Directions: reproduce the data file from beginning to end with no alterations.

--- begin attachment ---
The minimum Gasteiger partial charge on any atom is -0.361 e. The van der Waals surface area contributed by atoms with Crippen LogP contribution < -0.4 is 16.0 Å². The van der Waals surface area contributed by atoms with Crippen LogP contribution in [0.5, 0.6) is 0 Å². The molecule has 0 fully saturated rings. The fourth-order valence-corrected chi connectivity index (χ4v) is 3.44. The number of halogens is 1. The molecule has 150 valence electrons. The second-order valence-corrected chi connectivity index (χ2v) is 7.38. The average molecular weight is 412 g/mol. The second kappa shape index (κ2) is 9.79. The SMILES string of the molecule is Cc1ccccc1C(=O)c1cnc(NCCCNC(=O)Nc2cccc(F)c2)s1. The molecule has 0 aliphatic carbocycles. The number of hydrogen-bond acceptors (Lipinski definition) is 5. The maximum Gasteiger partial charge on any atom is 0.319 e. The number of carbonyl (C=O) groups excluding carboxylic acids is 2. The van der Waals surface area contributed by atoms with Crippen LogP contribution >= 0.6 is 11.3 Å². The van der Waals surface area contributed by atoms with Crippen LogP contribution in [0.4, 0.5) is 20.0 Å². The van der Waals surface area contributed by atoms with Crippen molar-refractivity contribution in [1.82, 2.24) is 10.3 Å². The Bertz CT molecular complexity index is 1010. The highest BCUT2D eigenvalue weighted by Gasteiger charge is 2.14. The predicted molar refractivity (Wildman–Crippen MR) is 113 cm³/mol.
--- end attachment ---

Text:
The minimum Gasteiger partial charge on any atom is -0.361 e. The van der Waals surface area contributed by atoms with Crippen LogP contribution < -0.4 is 16.0 Å². The van der Waals surface area contributed by atoms with Crippen LogP contribution in [0.5, 0.6) is 0 Å². The molecule has 0 fully saturated rings. The fourth-order valence-corrected chi connectivity index (χ4v) is 3.44. The number of halogens is 1. The molecule has 150 valence electrons. The second-order valence-corrected chi connectivity index (χ2v) is 7.38. The average molecular weight is 412 g/mol. The second kappa shape index (κ2) is 9.79. The SMILES string of the molecule is Cc1ccccc1C(=O)c1cnc(NCCCNC(=O)Nc2cccc(F)c2)s1. The molecule has 0 aliphatic carbocycles. The number of hydrogen-bond acceptors (Lipinski definition) is 5. The maximum Gasteiger partial charge on any atom is 0.319 e. The number of carbonyl (C=O) groups excluding carboxylic acids is 2. The van der Waals surface area contributed by atoms with Crippen LogP contribution >= 0.6 is 11.3 Å². The van der Waals surface area contributed by atoms with Crippen LogP contribution in [0.4, 0.5) is 20.0 Å². The van der Waals surface area contributed by atoms with Crippen molar-refractivity contribution in [1.82, 2.24) is 10.3 Å². The Bertz CT molecular complexity index is 1010. The highest BCUT2D eigenvalue weighted by Gasteiger charge is 2.14. The predicted molar refractivity (Wildman–Crippen MR) is 113 cm³/mol.